Solar Iran capability
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Iran faces an increasing energy demand that cannot be met by conventional energy sources only. Renewable Energy is an economic option when compared with the generation costs of conventional energy. Furthermore, the country has great solar energy potential that can be used. Hence, the main objective of ENABLING PV is to contribute to the sustainable deployment of renewable energy in Iran.
The project is funded by the German Foreign Office and is led by the German Solar Association (BSW-Solar) in cooperation with the consulting firm eclareon, the Iran-Wind Group and Pflüger International. The study aims to establish a long-term cooperation with solar energy companies and industry associations in Iran.
Within the project the processes of investments and project development of PV power plants in Iran were analyzed. This includes the identification of the legal and administrative framework and the description of the two most viable business models for solar PV. For this ENABLING PV IRAN focused on the following activities:
• Description of the most viable business models for solar PV
• Identification of the legal and administrative framework for each identified business model and the barriers hindering its implementation
• Formulation of recommendations to remove these barriers
• Presentation and discussion of the project results with decision makers in order to give input to the optimization of the legal framework. This was done through a workshop in Teheran
• Dissemination of the project results with local and international investors
• Strengthening the cooperation and transfer of knowledge between relevant stakeholders in Iran and Germany
The study was developed through desk research and interviews with market experts, legislators and project developers using standardized interview guidelines. Plausibility assumptions and an analysis of barriers helped to formulate recommendations for policy makers and politicians. Sample calculations of typical projects including cash flow modelling and sensitivity analysis provided an outlook for profitability changes according to changes in system prices, energy yield or remuneration and thus a first guideline for investors. The preliminary results were presented at an event in Teheran on the 21. December 2015 and discussed relevant stakeholders in Iran.
Electricity Market Profile in Iran
Before restructuring the electricity market of Iran in 2004, the government worked as a monopoly with sole responsibility of generation, transmission and distribution. Due to the high consumption growth of electricity and the necessity to enhance private investment, the The Electric Holding Company of Generation, Transmission & Distribution Company (TAVANIR) took some steps to a reforming mechanism of power market starting in 2001. The initial objectives were set to prosper competition in the market, increase the share of private investment in power plants and to improve the efficiency in electricity generation. One decade after implementing the competitive basis of electricity market, most of the market players are still governmental or semi-governmental. The current structure of the electricity market is organized as follows:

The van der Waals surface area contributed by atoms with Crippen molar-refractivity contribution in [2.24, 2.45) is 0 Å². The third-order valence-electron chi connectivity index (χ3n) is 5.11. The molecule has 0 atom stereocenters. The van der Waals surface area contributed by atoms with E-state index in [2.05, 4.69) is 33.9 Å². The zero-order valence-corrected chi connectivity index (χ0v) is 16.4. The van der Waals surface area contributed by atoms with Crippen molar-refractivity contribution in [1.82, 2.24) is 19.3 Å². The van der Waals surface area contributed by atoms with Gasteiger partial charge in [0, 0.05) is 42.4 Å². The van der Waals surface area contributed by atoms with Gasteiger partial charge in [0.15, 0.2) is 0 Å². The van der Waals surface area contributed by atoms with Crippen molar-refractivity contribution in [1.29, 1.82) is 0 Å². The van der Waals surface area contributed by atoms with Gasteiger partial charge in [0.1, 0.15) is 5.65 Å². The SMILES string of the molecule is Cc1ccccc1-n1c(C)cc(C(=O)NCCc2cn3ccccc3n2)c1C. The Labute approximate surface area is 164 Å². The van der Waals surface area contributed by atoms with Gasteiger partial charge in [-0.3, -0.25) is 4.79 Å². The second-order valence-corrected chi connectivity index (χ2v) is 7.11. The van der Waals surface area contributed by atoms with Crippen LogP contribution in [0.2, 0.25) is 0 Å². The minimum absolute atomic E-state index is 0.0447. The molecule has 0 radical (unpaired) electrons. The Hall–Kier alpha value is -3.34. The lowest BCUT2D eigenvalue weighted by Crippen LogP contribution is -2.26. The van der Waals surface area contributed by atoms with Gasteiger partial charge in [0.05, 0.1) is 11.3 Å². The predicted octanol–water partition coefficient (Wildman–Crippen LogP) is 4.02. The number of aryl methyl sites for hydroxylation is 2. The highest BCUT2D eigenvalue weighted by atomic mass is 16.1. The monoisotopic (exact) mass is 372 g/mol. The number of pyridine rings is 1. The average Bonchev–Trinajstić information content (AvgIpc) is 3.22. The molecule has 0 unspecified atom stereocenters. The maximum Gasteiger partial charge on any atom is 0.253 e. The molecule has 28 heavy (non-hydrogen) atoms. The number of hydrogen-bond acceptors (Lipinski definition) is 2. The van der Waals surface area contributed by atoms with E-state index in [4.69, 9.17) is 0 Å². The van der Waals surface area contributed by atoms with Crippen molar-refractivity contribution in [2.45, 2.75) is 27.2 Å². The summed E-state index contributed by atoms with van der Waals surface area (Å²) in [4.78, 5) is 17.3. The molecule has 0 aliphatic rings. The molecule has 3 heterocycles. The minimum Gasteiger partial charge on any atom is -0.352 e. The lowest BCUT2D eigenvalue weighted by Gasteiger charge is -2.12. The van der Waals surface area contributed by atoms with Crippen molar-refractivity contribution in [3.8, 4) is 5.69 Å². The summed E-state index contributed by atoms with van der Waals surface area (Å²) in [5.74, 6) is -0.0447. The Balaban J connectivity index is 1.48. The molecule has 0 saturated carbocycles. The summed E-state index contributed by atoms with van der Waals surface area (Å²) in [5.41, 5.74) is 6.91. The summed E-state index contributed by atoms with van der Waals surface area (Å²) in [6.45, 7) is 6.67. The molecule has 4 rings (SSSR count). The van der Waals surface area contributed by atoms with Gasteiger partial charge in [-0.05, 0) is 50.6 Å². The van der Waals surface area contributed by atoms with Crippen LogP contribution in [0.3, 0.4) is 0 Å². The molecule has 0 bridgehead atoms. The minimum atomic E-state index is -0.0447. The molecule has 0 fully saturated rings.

a. Electricity Generation
Electricity is provided by i) state owned power plants which are administered by TAVANIR and affiliated Regional Electric companies, ii) hydroelectric power plants under the control of the Deputy of Water and Sewage of Ministry of Energy (MoE), iii) private owned power plants, iv) large industries, and vi) the Atomic Energy Organization which manages the nuclear power plant in Iran. Privatization in generation started by contracting Energy Conversion Agreements (ECAs) and continued by developing some Build-Operate-Transfer (BOT) and Build Own Operate (BOO) projects with private investors. In 2013, TAVANIR tendered and sold some of its power plants and increased the share of private electricity generation to 41% of the total installed capacity17.
In each Regional Electric company there is a department under the title of “Deputy of Power Transmission” or “Deputy for Operation” which is responsible for maintenance, operation and development of transmission lines and sub-stations. Because all 16 Regional Electric companies are owned and administered by TAVANIR, the transmission sector is still considered as a regulated monopoly.
With reference to the legislation approved by the parliament in 2005 known as “Independency Act of distribution companies”, all transmission companies are responsible for the development, operation and maintenance of transmission facilities and must work as
17 . Research calculation based on the “Iran Energy Balance (2013)”
non-governmental entities. During the privatization, about 60% of these companies were transferred to a private holding company18 and the other remained in TAVANIR.
d. Market Management and Regulatory Framework
The Iran Grid Management Company (IGMC) was funded as a state-owned company to handle the power market and operate the electricity network in 2004. The main objectives and the scope of activities of IGMC are: conducting and monitoring the production and transmission of the national network, developing competitive electricity market in generation and distribution, as well as adopting policy-induced participation of private sector into the market19. The market regulation is administrated by the Electricity Market Regulatory Board, which is a group of experts assigned by the Minister of Energy to monitor market performance and to revise the market operation rules and procedures.
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